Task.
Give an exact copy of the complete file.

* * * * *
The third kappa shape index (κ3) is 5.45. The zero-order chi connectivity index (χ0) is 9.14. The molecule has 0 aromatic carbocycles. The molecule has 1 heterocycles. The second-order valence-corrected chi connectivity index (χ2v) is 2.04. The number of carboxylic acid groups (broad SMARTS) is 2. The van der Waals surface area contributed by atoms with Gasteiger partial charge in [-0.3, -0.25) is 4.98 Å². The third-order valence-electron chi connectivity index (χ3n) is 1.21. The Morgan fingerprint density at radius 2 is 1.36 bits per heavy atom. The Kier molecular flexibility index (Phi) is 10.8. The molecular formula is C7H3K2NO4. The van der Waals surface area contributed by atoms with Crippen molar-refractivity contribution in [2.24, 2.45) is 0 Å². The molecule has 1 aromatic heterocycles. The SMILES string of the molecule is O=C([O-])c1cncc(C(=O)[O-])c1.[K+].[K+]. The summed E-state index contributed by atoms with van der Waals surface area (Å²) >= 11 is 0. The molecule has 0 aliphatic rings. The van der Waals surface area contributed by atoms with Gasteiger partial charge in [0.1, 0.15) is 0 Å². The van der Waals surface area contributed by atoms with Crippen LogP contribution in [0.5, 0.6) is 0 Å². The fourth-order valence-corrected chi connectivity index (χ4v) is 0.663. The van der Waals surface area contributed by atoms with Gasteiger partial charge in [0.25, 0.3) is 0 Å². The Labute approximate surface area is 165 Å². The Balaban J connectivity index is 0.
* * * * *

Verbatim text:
The third kappa shape index (κ3) is 5.45. The zero-order chi connectivity index (χ0) is 9.14. The molecule has 0 aromatic carbocycles. The molecule has 1 heterocycles. The second-order valence-corrected chi connectivity index (χ2v) is 2.04. The number of carboxylic acid groups (broad SMARTS) is 2. The van der Waals surface area contributed by atoms with Gasteiger partial charge in [-0.3, -0.25) is 4.98 Å². The third-order valence-electron chi connectivity index (χ3n) is 1.21. The Morgan fingerprint density at radius 2 is 1.36 bits per heavy atom. The Kier molecular flexibility index (Phi) is 10.8. The molecular formula is C7H3K2NO4. The van der Waals surface area contributed by atoms with Crippen molar-refractivity contribution in [2.24, 2.45) is 0 Å². The molecule has 1 aromatic heterocycles. The SMILES string of the molecule is O=C([O-])c1cncc(C(=O)[O-])c1.[K+].[K+]. The summed E-state index contributed by atoms with van der Waals surface area (Å²) >= 11 is 0. The molecule has 0 aliphatic rings. The van der Waals surface area contributed by atoms with Gasteiger partial charge in [0.1, 0.15) is 0 Å². The van der Waals surface area contributed by atoms with Crippen LogP contribution in [0.5, 0.6) is 0 Å². The fourth-order valence-corrected chi connectivity index (χ4v) is 0.663. The van der Waals surface area contributed by atoms with Gasteiger partial charge in [0.25, 0.3) is 0 Å². The Labute approximate surface area is 165 Å². The Balaban J connectivity index is 0.